2. Update: Mine arrived and is installed AND is much better for my car. When it arrived, I took it apart and found it to be a simple mechanism. I adjusted it for maximum air flow when cold and bench tested it with a 12V DC source and it closed completely after about 5 minutes. Installed it in my 1976 280Z and found that it worked much better than the original (which didn't seem to do much at all despite my efforts to adjust it). Now I get a cold idle of about 1200 RMP which is good for my motor in cold weather. After about five minutes it settles down to the speed set by the idle set screw. I am very happy with it. YMMV. These are simple things: Its nice that this version can be disassembled for inspection, cleaning, and adjustment. Dan
  3. Found it on ebay (used). $29 with shipping included. As of now, it looks like they have four more for this price: http://www.ebay.com/itm/121238863709
  4. I'm going to give one of these a shot. My AAR has never been right. I installed a ball valve last winter (I just let it warm up and close the valve before I hit the road). When summer came around, I went back to the original AAR and it was OK but, when it started getting cold out this fall, I had to go back to the ball valve. For $29, I'm going to give one of these a try. I'll let you know how it goes.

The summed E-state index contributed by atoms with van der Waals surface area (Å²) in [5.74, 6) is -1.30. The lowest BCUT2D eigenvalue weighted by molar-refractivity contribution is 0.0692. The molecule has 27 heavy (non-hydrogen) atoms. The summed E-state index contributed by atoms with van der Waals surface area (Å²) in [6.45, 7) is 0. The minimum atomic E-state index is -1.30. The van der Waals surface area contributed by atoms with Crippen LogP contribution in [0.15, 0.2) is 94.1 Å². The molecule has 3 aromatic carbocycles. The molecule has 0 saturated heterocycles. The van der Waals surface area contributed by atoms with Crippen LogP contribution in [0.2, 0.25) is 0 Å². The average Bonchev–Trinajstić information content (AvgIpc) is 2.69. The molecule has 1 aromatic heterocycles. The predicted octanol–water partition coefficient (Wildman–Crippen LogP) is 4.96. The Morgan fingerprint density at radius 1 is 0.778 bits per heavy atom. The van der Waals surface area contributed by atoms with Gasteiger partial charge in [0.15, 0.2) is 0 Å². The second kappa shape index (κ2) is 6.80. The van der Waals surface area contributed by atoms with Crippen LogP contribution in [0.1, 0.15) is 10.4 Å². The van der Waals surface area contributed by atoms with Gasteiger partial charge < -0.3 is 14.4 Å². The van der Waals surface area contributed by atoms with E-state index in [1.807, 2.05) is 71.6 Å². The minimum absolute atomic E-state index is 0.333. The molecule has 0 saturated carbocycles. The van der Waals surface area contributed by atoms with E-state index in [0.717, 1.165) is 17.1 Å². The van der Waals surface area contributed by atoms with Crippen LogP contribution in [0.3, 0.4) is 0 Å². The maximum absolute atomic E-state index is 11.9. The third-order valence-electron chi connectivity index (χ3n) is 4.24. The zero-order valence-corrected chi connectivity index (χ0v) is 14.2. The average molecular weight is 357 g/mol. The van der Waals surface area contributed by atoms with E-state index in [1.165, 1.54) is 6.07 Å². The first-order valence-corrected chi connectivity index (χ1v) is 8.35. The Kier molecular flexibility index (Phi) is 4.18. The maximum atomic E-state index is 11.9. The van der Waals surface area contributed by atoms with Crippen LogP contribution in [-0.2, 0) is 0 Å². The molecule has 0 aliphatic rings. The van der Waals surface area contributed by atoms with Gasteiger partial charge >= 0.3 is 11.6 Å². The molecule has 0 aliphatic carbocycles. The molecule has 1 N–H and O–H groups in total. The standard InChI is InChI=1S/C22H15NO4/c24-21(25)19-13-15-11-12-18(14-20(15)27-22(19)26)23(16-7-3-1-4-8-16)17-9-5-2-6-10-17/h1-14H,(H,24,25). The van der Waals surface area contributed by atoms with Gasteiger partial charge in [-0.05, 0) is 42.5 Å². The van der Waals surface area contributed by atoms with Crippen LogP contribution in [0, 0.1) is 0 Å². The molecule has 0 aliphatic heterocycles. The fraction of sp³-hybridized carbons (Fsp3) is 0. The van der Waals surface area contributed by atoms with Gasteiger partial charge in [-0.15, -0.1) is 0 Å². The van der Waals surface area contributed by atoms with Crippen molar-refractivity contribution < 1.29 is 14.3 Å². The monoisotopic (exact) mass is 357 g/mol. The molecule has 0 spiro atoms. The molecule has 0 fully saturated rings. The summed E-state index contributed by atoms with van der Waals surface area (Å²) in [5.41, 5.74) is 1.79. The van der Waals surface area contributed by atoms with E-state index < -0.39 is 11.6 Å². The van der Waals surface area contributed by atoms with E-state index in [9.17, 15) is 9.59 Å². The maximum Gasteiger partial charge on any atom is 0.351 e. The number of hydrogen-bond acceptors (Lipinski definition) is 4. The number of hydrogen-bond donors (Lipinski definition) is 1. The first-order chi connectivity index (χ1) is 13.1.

5. I think if you sand it smooth (maybe 320 grit sand paper) and get some stain on it, its going to look great. The 240Z wheel I picked up a couple of months ago looked pretty rough before I started but it came out nice. I just did mine last weekend, pretty much following the above process (stain, then I think I had 5 or 6 VERY thin coats of spar urethane applied with a small foam brush, treated between coats with 000 steel wool):
  6. Yeah, that was me. I replaced the BCDD diaphragms with replicas cut from nitrile gloves - I have a laster cutter in my basement . This fixed the leak but I have been too chicken to connect it again. I guess I'm waiting to get everything else sorted out before I try it (I'm still running with my TPS disconnected because one of the switches or wiring seems to be bad). If anyone on this forum has the same problem, I'd be happy to send them nitrile replacements. I have no idea how well they will stand up under actual use. My old post about BCDD leak and rebuild is here